Turn engine on & check dashboard lights

Once youíve had a look at the car and its engine bay, turn the car on and listen to how it sounds. If itís a diesel car, itís normal to have a short burst of black smoke come out of the exhaust, but be wary if a significant amount comes out.

Itís also normal at this point for all of the dashboard lights to turn on Ė but note any that donít turn off. An oil warning light, for example, may have only just turned on or may have been ignored for weeks!

Check that the radio and headlights turn on as intended, then get out and check the engine bay again. At this point, youíre double checking how the engine sounds (listen for any noticeable knocking) and listening out for any belt squeak. Belts can be adjusted to get rid of noise Ė but overly noisy belts can indicate an improper fit which, in turn, could have resulted in excessive wear.

Check vehicle MOT & service history

Physically inspecting and testing a car is only part of the story when youíre investigating whether itís a savvy purchase. Youíll also need to do some checks into the vehicleís history. This will help you to establish whether itís been sold illegally or has had big repairs in the past (which could be a positive sign).

Check the carís registration number, MOT test number, make and model, mileage and V5C registration certificate with the DVLA to ensure they tally up with what the vendor is telling you. You can do this online using the DVLAís vehicle information checker. Ensure that the car has had regular MOT tests too.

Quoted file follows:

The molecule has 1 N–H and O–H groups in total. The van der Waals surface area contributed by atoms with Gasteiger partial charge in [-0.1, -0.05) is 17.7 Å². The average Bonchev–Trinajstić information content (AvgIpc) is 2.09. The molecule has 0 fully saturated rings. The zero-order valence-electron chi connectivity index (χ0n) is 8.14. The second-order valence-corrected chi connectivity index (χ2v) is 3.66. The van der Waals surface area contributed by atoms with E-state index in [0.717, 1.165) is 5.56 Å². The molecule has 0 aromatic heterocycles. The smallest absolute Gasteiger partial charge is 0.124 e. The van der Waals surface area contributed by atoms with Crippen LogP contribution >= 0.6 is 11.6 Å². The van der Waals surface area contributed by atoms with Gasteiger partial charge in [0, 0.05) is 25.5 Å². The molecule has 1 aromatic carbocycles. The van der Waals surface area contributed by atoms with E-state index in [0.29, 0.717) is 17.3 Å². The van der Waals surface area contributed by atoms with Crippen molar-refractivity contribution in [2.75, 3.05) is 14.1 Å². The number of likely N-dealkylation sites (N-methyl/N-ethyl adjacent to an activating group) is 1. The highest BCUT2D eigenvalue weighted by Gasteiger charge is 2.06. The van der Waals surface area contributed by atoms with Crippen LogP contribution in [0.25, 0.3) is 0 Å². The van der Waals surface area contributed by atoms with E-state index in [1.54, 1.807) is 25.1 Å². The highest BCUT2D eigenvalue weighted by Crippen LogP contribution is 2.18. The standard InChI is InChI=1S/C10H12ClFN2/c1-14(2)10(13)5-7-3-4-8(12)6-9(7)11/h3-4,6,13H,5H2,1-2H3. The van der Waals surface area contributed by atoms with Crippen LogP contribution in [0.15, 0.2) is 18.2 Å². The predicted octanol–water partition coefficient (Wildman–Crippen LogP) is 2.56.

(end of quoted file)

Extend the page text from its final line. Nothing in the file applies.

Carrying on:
While an MOT history isnít a marker of the current quality of the vehicle, it can give you pointers on the type of driver who owns it. If, for example, the carís had repeated clutch & gasket issues Ė it could be an unlucky car, or it could be an aggressive driver. This, in turn, could indicate other excessive wear in other parts (such as CV joints) from poor driving habits.

Itís also a good idea to get a private history check done. Also called a Ďdata checkí, this can cost up to £20, but itís well worth it, as it can flag up any serious problems the car might have had. This includes whether itís been reported stolen, itís been written off and then returned to the road, itís showing an incorrect mileage, or the seller still owes money on it.

Person opening the glovebox of a car.

Take it for a test drive

You should never hand over your money for a used motor without taking it for a test drive first. Bear in mind youíll need insurance to do this. If you already have your own cover for an existing car, check with your insurance providers to see if youíre allowed to drive someone elseís vehicle. If you donít have insurance, a private seller or traderís policy might cover you - but ask them about this before you get behind the wheel.

Your test drive should be at least 15 minutes long and you should have the opportunity to drive on different types of roads so that you can see how the car performs at various speeds. As well as paying attention to the general smoothness and feel of the ride, make sure you look out for a variety of possible red flags. For instance, do the warning lights work normally? Are there unusual noises when you press the brake pedal? Is the steering pulling to one side? Does the handbrake seem slack? Can you hear strange noises when you start the engine from cold? Do the exhaust emissions seem excessive?

If you notice any issues when youíre in the driving seat, this probably isnít the car for you.

Negotiate a price